The 1-1.5-Mb CDR at 5q31 identified in AML and the more advanced forms of MDS by Lai and coworkers74 is distinct from the CDR of the 5q− syndrome. This more proximal CDR is essentially defined by small numbers of patients with atypical 5q deletions, although a large group of patients with the del(5q) was studied in total.74,75 The AML CDR at 5q31 is flanked by D5S479 and D5S500 and contains 18 genes including the candidate gene EGR1 (Figure 1).74 No inactivating mutations have been described in any candidate genes mapping to this interval.76 However, it has been shown that Egr1-deficient mice treated with a DNA alkylating agent to induce secondary cooperating mutations developed immature T-cell lymphomas or a myeloproliferative disorder at increased rates and with shorter latencies than that of wild-type littermates.71 Low or absent expression of CTNNA1, a putative tumor suppressor gene also mapping to 5q31, has been described in a proportion of MDS/AML patients with a del(5q), and it has been suggested that markedly reduced expression levels of CTNNA1 may play an important role in MDS/AML with the del(5q).68 However, bone marrow cells from patients with the 5q− syndrome show expression levels consistent with the loss of one CTNNA1 allele only.14,77

The determination of CDRs in deletions associated with leukemia has been very informative, but the emphasis is now clearly moving toward the characterization of the role of specific genes in the 5q− syndrome which have been shown by mouse models or functional studies to be of biologic significance. In addition, other genes located on 5q but outside the CDRs have been published as having possible importance in these leukemias; these include NPM173 and APC.72 Interestingly, we have observed low levels of NPM1 expression in advanced MDS with the del(5q) but not in the 5q− syndrome. Whether low levels of NPM1 gene expression play a role in disease progression remains to be determined.

Although several genes have been postulated to have a role in these more severe forms of MDS or AML with a del(5q), the genes deleted in the majority of these cases are completely overlapping with those deleted in the 5q− syndrome since there is no difference in the location or magnitude of the 5q deletion.4,5 Of course, it is highly likely that the deletion of several genes along chromosome 5q may have various phenotypic effects. It may well be that the critical differences between these leukemias lie with mutations and other genomic aberrations on chromosomal regions outside 5q. Notably, the del(5q) in AML, particularly secondary AML, invariably occurs together with other karyotypic abnormalities and frequently as part of a complex karyotype. Interestingly, mutations with loss of function of p53 are significantly associated with the del(5q) in therapy-related MDS and therapy-related AML after previous treatment with alkylating agents and are associated with genetic instability.78 Moreover, an association between p53 mutation and advanced primary MDS with the del(5q) has been made.18 Intriguingly, a 5q− syndrome patient with a small clone of p53 mutated cells in the bone marrow, identified using a sensitive sequencing approach at time of diagnosis, was recently described. This subclone expanded during treatment with lenalidomide, with subsequent leukemic transformation.79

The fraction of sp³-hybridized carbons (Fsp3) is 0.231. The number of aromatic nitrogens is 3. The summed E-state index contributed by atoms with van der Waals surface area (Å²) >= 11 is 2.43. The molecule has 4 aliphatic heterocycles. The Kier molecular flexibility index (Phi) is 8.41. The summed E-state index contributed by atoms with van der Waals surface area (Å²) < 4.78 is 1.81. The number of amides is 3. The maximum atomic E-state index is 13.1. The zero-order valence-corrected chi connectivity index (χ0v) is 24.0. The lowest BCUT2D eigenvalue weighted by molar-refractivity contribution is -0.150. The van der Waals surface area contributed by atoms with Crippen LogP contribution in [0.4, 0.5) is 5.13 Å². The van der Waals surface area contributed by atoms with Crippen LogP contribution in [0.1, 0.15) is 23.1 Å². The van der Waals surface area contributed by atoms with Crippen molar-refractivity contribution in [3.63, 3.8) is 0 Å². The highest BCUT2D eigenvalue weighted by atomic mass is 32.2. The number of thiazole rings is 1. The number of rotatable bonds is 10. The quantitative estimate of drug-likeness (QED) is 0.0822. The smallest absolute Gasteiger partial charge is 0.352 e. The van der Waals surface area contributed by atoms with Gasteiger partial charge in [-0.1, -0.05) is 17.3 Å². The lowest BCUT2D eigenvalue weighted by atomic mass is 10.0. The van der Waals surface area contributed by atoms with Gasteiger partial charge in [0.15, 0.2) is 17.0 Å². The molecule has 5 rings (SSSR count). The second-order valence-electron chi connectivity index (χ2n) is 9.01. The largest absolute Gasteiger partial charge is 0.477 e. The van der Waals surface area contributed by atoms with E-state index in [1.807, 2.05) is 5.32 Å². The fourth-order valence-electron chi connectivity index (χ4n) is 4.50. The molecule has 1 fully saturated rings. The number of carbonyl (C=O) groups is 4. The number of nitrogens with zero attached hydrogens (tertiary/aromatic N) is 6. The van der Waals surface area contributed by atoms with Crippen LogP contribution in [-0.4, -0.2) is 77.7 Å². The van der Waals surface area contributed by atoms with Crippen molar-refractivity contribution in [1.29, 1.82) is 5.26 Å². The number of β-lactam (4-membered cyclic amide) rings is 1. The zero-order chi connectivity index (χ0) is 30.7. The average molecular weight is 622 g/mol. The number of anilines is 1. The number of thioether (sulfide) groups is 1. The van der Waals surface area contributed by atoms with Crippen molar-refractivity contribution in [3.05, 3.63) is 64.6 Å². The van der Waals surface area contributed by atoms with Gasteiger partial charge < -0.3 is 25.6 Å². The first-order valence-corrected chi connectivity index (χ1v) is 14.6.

Lenalidomide

Until recent years, most patients with the 5q− syndrome were treated with best supportive care only. However, the thalidomide analog lenalidomide has been shown to have dramatic therapeutic effects in patients with the 5q− syndrome and other patients with MDS and a del(5q).8083 An early study by List et al84 showed that lenalidomide has hematologic activity in patients with low-risk MDS who have no response to erythropoietin. The response rate was higher among patients with a clonal interstitial deletion involving chromosome 5q31.1 (83% compared with 57% among those with a normal karyotype and 12% among those with other karyotype abnormalities).

A further study showed that lenalidomide can reduce transfusion requirements and reverse cytologic and cytogenetic abnormalities in patients who have MDS with the 5q31 deletions.85 The patients in this study had a chromosome 5q31 deletion that was either isolated or accompanied by additional cytogenetic abnormalities, a disease of low- or intermediate-1 risk according to the International Prognostic Scoring System, and transfusion-dependent anemia. Interestingly, the response rate to lenalidomide was not significantly influenced by age, sex, French-American-British type, International Prognostic Scoring System, or cytogenetic pattern. A multivariate analysis showed that the hematologic response to lenalidomide was adversely affected by thrombocytopenia and a high requirement for transfusion. Among the 85 patients who could be evaluated, 62 had cytogenetic improvement, and 38 of the 62 had a complete cytogenetic remission.85

The US Food and Drug Administration approved the use of lenalidomide “for the treatment of patients with transfusion-dependent anemia due to low- or intermediate 1-risk myelodysplastic syndromes associated with a deletion 5q cytogenetic abnormality with or without additional cytogenetic abnormalities.” In contrast, the European Medicines Agency has refused marketing authorization for lenalidomide intended for the treatment of anemia due to MDS. The European Medicines Agency observed that “the high incidence of transformation to AML observed in the single-arm trial (MDS-003) is of concern since it could indicate an increased risk associated with lenalidomide. Given the noncomparative nature of the data, there is insufficient evidence to establish that the benefits outweigh the risks.”86